Law professor, constitutional scholar, and nationally recognized legal commentator Jonathan Turley said that “Antifa is winning” and is leading an “anti-free speech movement in the United States” because the radical left-wing organization believes free speech “is a tool of oppression.”
“In my three decades of teaching, I have never seen the level of fear and intimidation that we have today on our campuses,” Turley said on Aug. 4 in testimony before the Senate Judiciary Subcommittee on the Constitution.
“Many professors are afraid to voice dissenting views of the current protests or other issues out of fear that they could be accused of racism or even physically attacked,” he said. “To put it simply, Antifa and these other extremist groups are winning, and few people seem to be taking notice.”
The hearing was titled, “The Right of the People Peaceably to Assemble: Protecting Speech by Stopping Anarchist Violence.”
During Turley’s appearance before the subcommittee, Chairman Ted Cruz (R-Texas) asked him to elaborate on comments where he said that Antifa is “profoundly anti-speech and violent.”
Turley, a professor at George Washington University Law School, began by referencing the Antifa Handbook and noting that that the para-military group rejects free speech. “Specifically,” Turley said, “they object to statements like ‘I may disagree with what you have to say, but I would give my life to defend it.’ They reject that. They believe that free speech itself is a tool of oppression, and that has been the message on campuses.”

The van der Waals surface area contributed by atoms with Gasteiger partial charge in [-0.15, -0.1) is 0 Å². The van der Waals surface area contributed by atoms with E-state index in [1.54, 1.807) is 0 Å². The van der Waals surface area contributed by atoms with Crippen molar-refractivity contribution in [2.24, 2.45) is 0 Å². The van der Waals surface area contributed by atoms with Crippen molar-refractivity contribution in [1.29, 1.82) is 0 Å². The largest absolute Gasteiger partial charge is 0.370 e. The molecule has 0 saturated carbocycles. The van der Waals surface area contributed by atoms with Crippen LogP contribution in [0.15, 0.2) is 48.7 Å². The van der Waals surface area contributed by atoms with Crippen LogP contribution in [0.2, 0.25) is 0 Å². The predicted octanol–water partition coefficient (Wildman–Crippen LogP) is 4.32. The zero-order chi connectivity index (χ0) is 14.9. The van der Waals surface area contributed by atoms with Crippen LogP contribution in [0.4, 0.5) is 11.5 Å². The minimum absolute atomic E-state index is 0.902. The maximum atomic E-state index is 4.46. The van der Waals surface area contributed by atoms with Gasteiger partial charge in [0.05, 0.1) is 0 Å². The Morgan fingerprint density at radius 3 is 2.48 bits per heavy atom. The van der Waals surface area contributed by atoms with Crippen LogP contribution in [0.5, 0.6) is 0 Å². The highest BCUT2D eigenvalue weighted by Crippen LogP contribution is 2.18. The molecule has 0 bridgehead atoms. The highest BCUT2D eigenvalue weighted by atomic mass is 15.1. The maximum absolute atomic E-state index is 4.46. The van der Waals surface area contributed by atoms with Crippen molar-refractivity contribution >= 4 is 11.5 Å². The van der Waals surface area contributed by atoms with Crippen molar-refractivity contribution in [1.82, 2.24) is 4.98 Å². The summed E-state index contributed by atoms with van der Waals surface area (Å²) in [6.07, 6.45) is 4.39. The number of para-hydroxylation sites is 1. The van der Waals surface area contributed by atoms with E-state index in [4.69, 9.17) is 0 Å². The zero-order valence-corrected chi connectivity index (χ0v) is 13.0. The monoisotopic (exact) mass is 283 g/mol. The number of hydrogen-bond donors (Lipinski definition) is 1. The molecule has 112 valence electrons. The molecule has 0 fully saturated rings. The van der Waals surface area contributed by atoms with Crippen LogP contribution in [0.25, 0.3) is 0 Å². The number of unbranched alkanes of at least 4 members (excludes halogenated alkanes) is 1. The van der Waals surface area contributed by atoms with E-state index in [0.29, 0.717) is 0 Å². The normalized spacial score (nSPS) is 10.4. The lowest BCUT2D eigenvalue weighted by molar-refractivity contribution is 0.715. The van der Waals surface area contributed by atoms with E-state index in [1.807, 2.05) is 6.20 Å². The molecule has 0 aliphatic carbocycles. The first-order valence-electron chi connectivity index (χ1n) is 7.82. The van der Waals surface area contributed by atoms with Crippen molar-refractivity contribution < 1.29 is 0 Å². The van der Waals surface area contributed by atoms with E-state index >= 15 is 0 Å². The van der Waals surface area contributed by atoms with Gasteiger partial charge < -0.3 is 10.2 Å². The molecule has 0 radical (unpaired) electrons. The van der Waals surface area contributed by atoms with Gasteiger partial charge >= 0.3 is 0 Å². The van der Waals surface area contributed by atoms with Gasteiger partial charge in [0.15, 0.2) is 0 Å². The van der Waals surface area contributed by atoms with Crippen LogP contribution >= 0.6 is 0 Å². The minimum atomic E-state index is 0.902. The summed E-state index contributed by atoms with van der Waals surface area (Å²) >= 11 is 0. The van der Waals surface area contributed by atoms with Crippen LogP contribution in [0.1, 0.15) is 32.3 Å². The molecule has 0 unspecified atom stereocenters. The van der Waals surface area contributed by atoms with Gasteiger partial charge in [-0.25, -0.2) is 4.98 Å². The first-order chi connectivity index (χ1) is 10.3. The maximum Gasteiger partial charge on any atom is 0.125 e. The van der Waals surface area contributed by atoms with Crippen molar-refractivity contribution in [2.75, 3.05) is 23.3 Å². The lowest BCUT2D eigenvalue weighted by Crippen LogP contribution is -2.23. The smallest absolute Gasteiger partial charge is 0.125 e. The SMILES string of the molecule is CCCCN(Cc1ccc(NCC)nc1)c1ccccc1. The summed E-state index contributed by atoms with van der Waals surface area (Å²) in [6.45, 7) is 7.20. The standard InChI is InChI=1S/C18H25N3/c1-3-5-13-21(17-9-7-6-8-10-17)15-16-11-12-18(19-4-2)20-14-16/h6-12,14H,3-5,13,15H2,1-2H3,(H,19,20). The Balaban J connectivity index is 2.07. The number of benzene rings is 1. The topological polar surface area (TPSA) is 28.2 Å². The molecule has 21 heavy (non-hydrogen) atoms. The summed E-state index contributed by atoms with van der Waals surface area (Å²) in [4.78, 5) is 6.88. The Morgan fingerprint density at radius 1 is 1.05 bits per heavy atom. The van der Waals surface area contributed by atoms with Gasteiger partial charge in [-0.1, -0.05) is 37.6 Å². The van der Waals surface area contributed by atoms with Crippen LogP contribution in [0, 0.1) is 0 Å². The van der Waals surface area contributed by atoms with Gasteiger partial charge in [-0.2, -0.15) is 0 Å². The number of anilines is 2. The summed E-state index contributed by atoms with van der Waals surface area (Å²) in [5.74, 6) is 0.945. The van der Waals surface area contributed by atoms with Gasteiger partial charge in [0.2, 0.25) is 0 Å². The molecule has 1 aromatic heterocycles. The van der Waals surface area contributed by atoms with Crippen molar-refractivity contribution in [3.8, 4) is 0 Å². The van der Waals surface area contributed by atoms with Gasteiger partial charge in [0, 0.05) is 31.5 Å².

Turley said that Antifa and other groups like it are alive and well in communities and on college campuses, despite those who may say Antifa does not exist because it does not have a headquarters or clear chain of command.
“What I thought was disturbing about these statements of ‘Antifa is a myth’ is that many of us on campus have been dealing with Antifa for years and Antifa is winning,” Turley said. “There is a tremendous movement, an anti-free speech movement in the United States.”
When it comes to the protests, Turley said he thinks both the far-right and the far-left are doing things that are wrong; however, he has a deeper concern.
“My greatest concern,” Professor Turley said, “and the one that I would hope members would look at, is this anti-free speech movement that Antifa is part of. I’ve been teaching for 30 years. I have never seen the level of fear and intimidation on campuses that we see today.”
Turley added that faculty and students alike are afraid to speak their minds in regards to specific issues because they are worried about the backlash and are afraid of being labeled as a racist—or worse.
“We’ve had law professors who have been physically attacked, have required police protection—that’s the environment we’re developing,” he said. “And for people that think that Antifa and groups like it can be allies, they don’t know Antifa.”
“That alarm that I have is because I’m watching my profession, the teaching profession, die with free speech,” he said.
He further described how school administrators do not protect free speech by allowing speakers to be barred from speaking on campus, if the student body protests it.
“The message is clear to faculty, it’s clear to students. There’s a new orthodoxy that you should not confront, and you certainly shouldn’t disagree with,” Professor Turley finished.